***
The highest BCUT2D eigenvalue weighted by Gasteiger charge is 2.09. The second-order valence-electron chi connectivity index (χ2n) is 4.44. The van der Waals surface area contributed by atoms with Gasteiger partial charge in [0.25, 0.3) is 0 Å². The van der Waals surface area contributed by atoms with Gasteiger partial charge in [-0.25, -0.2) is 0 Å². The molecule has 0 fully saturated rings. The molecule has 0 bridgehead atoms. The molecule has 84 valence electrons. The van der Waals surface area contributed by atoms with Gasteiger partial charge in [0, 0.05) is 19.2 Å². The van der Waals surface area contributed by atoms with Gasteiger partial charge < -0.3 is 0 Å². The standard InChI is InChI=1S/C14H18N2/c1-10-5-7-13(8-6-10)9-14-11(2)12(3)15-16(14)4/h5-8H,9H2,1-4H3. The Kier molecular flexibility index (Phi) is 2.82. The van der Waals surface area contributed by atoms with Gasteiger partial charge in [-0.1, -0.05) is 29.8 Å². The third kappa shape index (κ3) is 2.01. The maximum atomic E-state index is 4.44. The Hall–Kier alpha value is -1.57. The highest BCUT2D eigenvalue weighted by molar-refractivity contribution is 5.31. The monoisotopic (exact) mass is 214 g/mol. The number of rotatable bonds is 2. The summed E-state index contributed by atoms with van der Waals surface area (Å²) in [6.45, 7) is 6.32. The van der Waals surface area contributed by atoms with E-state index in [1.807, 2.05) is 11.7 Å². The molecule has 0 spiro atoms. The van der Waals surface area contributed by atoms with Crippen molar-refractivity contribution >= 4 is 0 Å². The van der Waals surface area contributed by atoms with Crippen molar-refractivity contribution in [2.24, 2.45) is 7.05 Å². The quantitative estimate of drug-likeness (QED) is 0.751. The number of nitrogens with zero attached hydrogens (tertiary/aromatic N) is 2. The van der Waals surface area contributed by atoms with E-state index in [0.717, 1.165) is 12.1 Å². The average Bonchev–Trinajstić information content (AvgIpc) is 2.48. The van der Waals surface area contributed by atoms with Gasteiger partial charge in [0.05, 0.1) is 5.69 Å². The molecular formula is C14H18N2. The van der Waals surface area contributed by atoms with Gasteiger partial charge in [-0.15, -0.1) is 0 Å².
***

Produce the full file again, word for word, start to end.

The highest BCUT2D eigenvalue weighted by Gasteiger charge is 2.09. The second-order valence-electron chi connectivity index (χ2n) is 4.44. The van der Waals surface area contributed by atoms with Gasteiger partial charge in [0.25, 0.3) is 0 Å². The van der Waals surface area contributed by atoms with Gasteiger partial charge in [-0.25, -0.2) is 0 Å². The molecule has 0 fully saturated rings. The molecule has 0 bridgehead atoms. The molecule has 84 valence electrons. The van der Waals surface area contributed by atoms with Gasteiger partial charge in [0, 0.05) is 19.2 Å². The van der Waals surface area contributed by atoms with Gasteiger partial charge < -0.3 is 0 Å². The standard InChI is InChI=1S/C14H18N2/c1-10-5-7-13(8-6-10)9-14-11(2)12(3)15-16(14)4/h5-8H,9H2,1-4H3. The Kier molecular flexibility index (Phi) is 2.82. The van der Waals surface area contributed by atoms with Gasteiger partial charge in [-0.1, -0.05) is 29.8 Å². The third kappa shape index (κ3) is 2.01. The maximum atomic E-state index is 4.44. The Hall–Kier alpha value is -1.57. The highest BCUT2D eigenvalue weighted by molar-refractivity contribution is 5.31. The monoisotopic (exact) mass is 214 g/mol. The number of rotatable bonds is 2. The summed E-state index contributed by atoms with van der Waals surface area (Å²) in [6.45, 7) is 6.32. The van der Waals surface area contributed by atoms with E-state index in [1.807, 2.05) is 11.7 Å². The molecule has 0 spiro atoms. The van der Waals surface area contributed by atoms with Crippen molar-refractivity contribution >= 4 is 0 Å². The van der Waals surface area contributed by atoms with Crippen molar-refractivity contribution in [2.24, 2.45) is 7.05 Å². The quantitative estimate of drug-likeness (QED) is 0.751. The number of nitrogens with zero attached hydrogens (tertiary/aromatic N) is 2. The van der Waals surface area contributed by atoms with E-state index in [0.717, 1.165) is 12.1 Å². The average Bonchev–Trinajstić information content (AvgIpc) is 2.48. The van der Waals surface area contributed by atoms with Gasteiger partial charge in [0.05, 0.1) is 5.69 Å². The molecular formula is C14H18N2. The van der Waals surface area contributed by atoms with Gasteiger partial charge in [-0.15, -0.1) is 0 Å².